Published: 21:08, February 29, 2024 | Updated: 21:08, February 29, 2024
WHO seeks more funds to curb cholera outbreak in Somalia
By Xinhua

A Somali boy moves through floodwaters in Dolow on November 25, 2023. East Africa is experiencing torrential rainfall and floods linked to El Ni–o climate pattern. Hundreds of thousands have been forced to flee their homes after the devastating floods caused by the heavy rains struck parts of the Horn of Africa, exacerbating the already existing humanitarian crisis in Somalia. (PHOTO / AFP)

MOGADISHU - The World Health Organization (WHO) on Thursday called for more funds to scale up response activities to contain a cholera outbreak in Somalia as the number of cases continues to rise.

The current cholera outbreak in Somalia is a continuation of the outbreak last year that spread to new districts affected by floods in October 2023, the WHO said.

"There is (an) urgent need for additional operational funds to scale up the implementation of response activities to contain the current outbreak," the WHO said in its latest report released in Mogadishu, the capital of Somalia.

A total of 2,943 new cholera cases and 26 deaths have been reported in Somalia since January 2024, according to the Somalian health ministry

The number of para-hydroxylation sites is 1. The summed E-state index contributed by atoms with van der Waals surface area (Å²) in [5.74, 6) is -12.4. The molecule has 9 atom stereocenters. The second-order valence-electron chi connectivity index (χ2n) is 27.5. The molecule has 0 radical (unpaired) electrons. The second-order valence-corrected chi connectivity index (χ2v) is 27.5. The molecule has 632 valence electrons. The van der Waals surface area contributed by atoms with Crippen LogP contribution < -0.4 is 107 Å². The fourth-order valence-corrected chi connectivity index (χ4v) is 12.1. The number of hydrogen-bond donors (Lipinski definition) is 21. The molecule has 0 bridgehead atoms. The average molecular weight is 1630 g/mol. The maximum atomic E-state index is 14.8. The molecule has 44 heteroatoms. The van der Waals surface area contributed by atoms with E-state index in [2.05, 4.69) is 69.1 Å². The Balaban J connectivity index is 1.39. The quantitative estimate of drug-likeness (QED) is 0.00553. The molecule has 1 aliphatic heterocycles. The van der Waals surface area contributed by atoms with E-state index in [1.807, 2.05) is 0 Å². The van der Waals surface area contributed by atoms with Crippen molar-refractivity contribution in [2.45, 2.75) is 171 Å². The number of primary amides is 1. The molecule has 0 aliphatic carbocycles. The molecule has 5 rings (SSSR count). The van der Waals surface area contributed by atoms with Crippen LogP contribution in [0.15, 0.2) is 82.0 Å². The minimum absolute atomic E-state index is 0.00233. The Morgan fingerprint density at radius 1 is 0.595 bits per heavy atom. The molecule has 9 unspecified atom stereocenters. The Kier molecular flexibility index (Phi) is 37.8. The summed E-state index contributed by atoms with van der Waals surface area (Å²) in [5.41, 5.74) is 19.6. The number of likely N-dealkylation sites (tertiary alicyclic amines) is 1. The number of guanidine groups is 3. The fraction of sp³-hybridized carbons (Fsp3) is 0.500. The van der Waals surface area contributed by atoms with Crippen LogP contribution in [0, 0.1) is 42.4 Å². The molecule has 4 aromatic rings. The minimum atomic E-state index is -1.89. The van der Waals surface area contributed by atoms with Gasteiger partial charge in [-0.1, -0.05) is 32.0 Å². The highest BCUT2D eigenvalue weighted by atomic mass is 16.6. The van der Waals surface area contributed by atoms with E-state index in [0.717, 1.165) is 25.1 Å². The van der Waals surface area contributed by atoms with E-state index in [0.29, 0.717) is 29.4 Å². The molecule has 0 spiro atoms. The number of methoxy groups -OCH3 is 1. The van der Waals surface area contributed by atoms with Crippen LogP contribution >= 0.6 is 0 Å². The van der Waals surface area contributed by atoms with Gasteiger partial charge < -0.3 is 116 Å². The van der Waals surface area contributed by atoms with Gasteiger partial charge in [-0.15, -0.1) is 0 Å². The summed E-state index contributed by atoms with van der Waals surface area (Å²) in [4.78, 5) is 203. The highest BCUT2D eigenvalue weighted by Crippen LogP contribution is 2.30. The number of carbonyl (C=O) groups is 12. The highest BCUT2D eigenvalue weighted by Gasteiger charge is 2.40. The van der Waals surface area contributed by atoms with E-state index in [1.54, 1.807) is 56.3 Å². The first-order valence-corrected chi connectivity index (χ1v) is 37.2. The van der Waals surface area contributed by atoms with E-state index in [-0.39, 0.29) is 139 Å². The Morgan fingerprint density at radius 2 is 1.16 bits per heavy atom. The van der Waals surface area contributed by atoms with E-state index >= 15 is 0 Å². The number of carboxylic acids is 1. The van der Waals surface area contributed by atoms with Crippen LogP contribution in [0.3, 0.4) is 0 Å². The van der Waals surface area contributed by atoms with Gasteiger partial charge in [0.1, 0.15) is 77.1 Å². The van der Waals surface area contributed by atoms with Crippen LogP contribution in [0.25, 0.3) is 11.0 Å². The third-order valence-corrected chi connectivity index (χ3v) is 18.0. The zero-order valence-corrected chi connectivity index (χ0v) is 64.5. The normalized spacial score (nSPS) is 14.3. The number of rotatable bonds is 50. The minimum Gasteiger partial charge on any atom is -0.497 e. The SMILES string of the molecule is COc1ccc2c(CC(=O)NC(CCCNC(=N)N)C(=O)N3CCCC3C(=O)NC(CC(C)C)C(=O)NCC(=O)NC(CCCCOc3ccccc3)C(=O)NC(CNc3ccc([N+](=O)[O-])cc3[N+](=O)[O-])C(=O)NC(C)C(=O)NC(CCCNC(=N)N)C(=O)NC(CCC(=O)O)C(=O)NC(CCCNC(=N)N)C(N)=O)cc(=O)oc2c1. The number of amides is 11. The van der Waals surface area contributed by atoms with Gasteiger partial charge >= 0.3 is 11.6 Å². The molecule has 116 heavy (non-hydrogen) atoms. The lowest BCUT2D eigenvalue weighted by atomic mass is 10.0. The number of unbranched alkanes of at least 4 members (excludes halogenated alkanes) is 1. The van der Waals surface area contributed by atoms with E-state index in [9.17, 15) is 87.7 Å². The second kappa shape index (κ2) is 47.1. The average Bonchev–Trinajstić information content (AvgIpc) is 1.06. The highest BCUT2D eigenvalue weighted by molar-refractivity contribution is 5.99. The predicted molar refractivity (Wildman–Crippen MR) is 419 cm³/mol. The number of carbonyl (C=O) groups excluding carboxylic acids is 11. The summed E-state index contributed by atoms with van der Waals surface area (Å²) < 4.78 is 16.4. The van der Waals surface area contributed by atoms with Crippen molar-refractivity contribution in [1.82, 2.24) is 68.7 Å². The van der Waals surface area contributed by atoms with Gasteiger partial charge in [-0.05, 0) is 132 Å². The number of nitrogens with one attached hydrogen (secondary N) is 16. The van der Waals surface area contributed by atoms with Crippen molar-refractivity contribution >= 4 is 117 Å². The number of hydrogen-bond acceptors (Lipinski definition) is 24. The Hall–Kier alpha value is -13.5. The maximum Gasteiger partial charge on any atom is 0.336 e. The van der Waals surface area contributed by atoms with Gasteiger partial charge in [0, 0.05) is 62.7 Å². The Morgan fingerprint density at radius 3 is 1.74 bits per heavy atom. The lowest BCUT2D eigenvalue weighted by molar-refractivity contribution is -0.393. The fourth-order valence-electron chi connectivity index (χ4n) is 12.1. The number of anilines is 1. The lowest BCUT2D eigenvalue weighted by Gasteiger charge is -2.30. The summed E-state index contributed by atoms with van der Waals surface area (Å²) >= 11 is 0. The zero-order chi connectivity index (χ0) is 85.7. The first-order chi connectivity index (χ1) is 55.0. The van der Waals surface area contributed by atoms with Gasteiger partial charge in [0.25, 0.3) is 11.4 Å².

A total of 2,943 new cholera cases and 26 deaths have been reported in Somalia since January 2024, according to the Somalian health ministry.

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The WHO said limited access to safe water and proper sanitation among displaced persons living mainly on the banks of River Shabelle is the major driver of the current cholera outbreak. It also said that a new cholera outbreak was confirmed in Hargeisa and Galibey districts of Somaliland as a spillover from the cholera outbreak in neighboring Ethiopia.

The WHO said that together with health partners, it has scaled up the implementation of cholera response activities in districts affected by floods since October 2023.

Somalia has had an uninterrupted transmission of acute watery diarrhea and cholera since 2022 and in the Banadir region since the drought of 2017, according to the WHO.

In 2023, more than 18,304 cumulative cases and 46 deaths were reported in Somalia, including over 10,000 children aged below five years, it said.

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According to the UN Children's Fund or UNICEF, the cholera outlook in 2024 remains dire, with many countries in eastern and southern Africa already experiencing heavy rainfall and El Nino effects, triggering spikes in some countries.

In 2023, UNICEF said, cholera cases increased due to extreme weather events such as protracted droughts, multiple cyclones, heavy rainfall, and major floods.